Members of the major coordinating organization of the Israeli lobby, in an atmosphere of frustration and bitterness, booed and heckled White House counsel Robert J. Lipshutz Monday night when he defended the Carter administration's Middle East policies.
The scene was the annual policy conference dinner of the American Israel Public Affairs Committee in the ballroom of the Washington Hilton. The emotion level, already high because of the controversy over President Carter's proposed Middle East warplanes sales, had been raised to a new level of intensity by a free-swinging address by Sen. Lowell P. Weicker Jr. (R-Conn.).
"Two days of pent-up feelings, after pablum and more pablum briefings" at the State Department and else where came to the surface in the passionate outburst, according to AIPAC Vice President Morton Silberman of Miami. Jerry Strober, an AIPAC member from New York City, explained the incident as "like the lid coming off the pressure cooker."
Members of the organization, Jewish civic leaders from throughout the United States, said feelings of despair and even betrayal about Carter were major contributing factors to ther frustration. Carter won nearly 70 percent of the Jewish vote in 1976, according to published estimates, but has been involved in repeated confrontations with Israel over Middle East diplomacy.
The potential defeat of Israel and its backers in legislative attempts to block the planned warplane sales to Saudi Arabia and Egypt also gave rise to anger. Word circulated among Israeli officials as well as AIPAC members before Monday night's dinner that the sales are likely to go through - and Israel forces thus likely to surfer their most serious defeat in Congress in years.
Weicker cited both the warplane sales and Middle East diplomatic issues in charging that the administration is pursuing "a policy of confrontation" with Israel and of 'appeasement" with Arab nations. He charged that Zbigniew Brzezinski, presidential adviser on national security affairs, is piloting Mideast policy in the belief that the United States must "disengage from hits historic alliance with Israel." Amid loud applause, he called for Brzezinski to resign.
"We know from history that time and again, when national leaders ran into difficulties, they found it convenient to blame their problems on the Jews," said Weicker. He charged that "the signals which Brzezinski is sending today" are indistinguishable from "those historical proclivities."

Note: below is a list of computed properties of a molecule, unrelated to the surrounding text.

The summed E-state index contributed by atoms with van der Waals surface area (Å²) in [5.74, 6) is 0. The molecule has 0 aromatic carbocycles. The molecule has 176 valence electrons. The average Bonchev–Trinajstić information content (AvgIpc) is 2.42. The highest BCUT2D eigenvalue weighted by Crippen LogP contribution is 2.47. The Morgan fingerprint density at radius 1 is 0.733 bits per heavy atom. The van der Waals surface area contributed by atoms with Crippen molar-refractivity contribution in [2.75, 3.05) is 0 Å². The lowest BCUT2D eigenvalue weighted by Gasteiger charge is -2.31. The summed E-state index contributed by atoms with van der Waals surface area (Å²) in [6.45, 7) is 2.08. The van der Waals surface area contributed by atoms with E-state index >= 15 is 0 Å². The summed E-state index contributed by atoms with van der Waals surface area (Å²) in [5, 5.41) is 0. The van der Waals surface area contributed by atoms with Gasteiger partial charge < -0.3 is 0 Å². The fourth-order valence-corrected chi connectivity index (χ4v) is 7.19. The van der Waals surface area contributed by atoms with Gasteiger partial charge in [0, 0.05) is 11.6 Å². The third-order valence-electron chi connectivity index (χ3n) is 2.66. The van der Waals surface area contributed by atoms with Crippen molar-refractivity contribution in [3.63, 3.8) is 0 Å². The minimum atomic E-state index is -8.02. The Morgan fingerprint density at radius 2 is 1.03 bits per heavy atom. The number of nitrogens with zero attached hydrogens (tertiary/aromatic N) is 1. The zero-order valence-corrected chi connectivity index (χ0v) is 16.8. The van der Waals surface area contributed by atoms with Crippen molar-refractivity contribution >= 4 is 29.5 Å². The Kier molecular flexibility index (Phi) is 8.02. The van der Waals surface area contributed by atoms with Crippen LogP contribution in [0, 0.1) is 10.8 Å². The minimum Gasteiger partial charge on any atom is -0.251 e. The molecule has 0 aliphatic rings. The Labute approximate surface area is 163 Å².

Lipshutz, who at the White House had seen an advance text of the Weicker speech, was sitting on the dias as an honored guest. he asked for and received permission to respond, but ashe began there were loud boos and shouts of "sit down" and "shut up."
"I want to express my deep sorrow at some statements made by Senator Weicker. Criticism of the policy of an administration is legitimate. Some of what we have heard goes far beyond the bounds of crificism," Lipshutz said as the catcalls continued."It impuned the character and integrity of the president of the United States."
Declaring that he was speaking not only as a member of the administration but also as a Jew, Lipshutz said Weicker was "dead wrong" in intimating that the administration could conceive of abandoning Israel or blaming its problems on Jews.
"It is unworthy of him and of this audience . . . It is an attempt to play upon the deep emotions involved and it is a disservice . . .," he said before being drowned out by the catcalls.
Lipshutz declared with emotion that "this administration stands by Israel." He received a scattering of polite applause when he sat down.
Sen. Daniel Patrick Moynihan (D-N.Y.), who also spoke at the AIPAC dinner, rose to defend Brzezinski "as a personal friend and fellow academic" and said that Brzezinski's integrity is "as perfect as that of the president or secretary of state."
At the White House early yesterday, National Security Council spokesman Jerrold Schecter called Weicker's charges "false, inflammatory statements." He said that Brzezinski "has repeatedly made it clear that the U.S. commitment to Israel is unshakable because it is derived from the strongest moral imperatives."
Israeli Ambassador Simcha Dinitz, who spoke at an AIPAC luncheon yesterday, leveled strong but indirect criticisms at the administration.